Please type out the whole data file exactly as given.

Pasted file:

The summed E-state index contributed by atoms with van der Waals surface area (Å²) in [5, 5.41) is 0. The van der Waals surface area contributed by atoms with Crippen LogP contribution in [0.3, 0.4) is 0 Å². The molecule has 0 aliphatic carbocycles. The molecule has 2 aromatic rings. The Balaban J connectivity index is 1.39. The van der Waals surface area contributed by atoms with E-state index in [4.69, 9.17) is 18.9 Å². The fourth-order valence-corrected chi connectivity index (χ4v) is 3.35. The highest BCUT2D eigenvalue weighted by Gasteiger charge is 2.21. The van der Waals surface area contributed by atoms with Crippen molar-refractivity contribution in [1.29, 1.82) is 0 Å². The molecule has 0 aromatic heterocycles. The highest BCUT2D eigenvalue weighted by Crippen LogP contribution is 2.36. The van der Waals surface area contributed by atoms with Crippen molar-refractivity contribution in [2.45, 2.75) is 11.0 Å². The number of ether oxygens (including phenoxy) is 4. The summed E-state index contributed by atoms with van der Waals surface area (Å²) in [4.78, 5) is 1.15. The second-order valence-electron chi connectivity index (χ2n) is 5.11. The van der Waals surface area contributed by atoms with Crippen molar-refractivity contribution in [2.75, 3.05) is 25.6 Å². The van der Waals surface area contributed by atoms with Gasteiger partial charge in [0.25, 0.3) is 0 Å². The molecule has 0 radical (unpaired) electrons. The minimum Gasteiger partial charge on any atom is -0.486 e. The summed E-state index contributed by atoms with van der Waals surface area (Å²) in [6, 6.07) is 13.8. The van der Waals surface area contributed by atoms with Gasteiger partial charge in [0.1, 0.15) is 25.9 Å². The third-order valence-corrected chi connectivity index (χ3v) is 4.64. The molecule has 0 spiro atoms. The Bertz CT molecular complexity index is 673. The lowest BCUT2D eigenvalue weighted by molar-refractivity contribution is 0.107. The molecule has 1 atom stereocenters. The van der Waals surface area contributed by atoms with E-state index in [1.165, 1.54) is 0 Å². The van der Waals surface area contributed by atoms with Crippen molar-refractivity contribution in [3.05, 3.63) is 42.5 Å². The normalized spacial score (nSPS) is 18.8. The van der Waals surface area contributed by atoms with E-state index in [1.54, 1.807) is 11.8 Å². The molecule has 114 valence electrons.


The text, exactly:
The summed E-state index contributed by atoms with van der Waals surface area (Å²) in [5, 5.41) is 0. The van der Waals surface area contributed by atoms with Crippen LogP contribution in [0.3, 0.4) is 0 Å². The molecule has 0 aliphatic carbocycles. The molecule has 2 aromatic rings. The Balaban J connectivity index is 1.39. The van der Waals surface area contributed by atoms with E-state index in [4.69, 9.17) is 18.9 Å². The fourth-order valence-corrected chi connectivity index (χ4v) is 3.35. The highest BCUT2D eigenvalue weighted by Gasteiger charge is 2.21. The van der Waals surface area contributed by atoms with Crippen molar-refractivity contribution in [1.29, 1.82) is 0 Å². The molecule has 0 aromatic heterocycles. The highest BCUT2D eigenvalue weighted by Crippen LogP contribution is 2.36. The van der Waals surface area contributed by atoms with Crippen molar-refractivity contribution in [2.45, 2.75) is 11.0 Å². The number of ether oxygens (including phenoxy) is 4. The summed E-state index contributed by atoms with van der Waals surface area (Å²) in [4.78, 5) is 1.15. The second-order valence-electron chi connectivity index (χ2n) is 5.11. The van der Waals surface area contributed by atoms with Crippen molar-refractivity contribution in [2.75, 3.05) is 25.6 Å². The van der Waals surface area contributed by atoms with Gasteiger partial charge in [0.25, 0.3) is 0 Å². The molecule has 0 radical (unpaired) electrons. The minimum Gasteiger partial charge on any atom is -0.486 e. The summed E-state index contributed by atoms with van der Waals surface area (Å²) in [6, 6.07) is 13.8. The van der Waals surface area contributed by atoms with Gasteiger partial charge in [0.1, 0.15) is 25.9 Å². The third-order valence-corrected chi connectivity index (χ3v) is 4.64. The molecule has 0 spiro atoms. The Bertz CT molecular complexity index is 673. The lowest BCUT2D eigenvalue weighted by molar-refractivity contribution is 0.107. The molecule has 1 atom stereocenters. The van der Waals surface area contributed by atoms with E-state index in [1.165, 1.54) is 0 Å². The van der Waals surface area contributed by atoms with Crippen molar-refractivity contribution in [3.05, 3.63) is 42.5 Å². The normalized spacial score (nSPS) is 18.8. The van der Waals surface area contributed by atoms with E-state index in [1.54, 1.807) is 11.8 Å². The molecule has 114 valence electrons.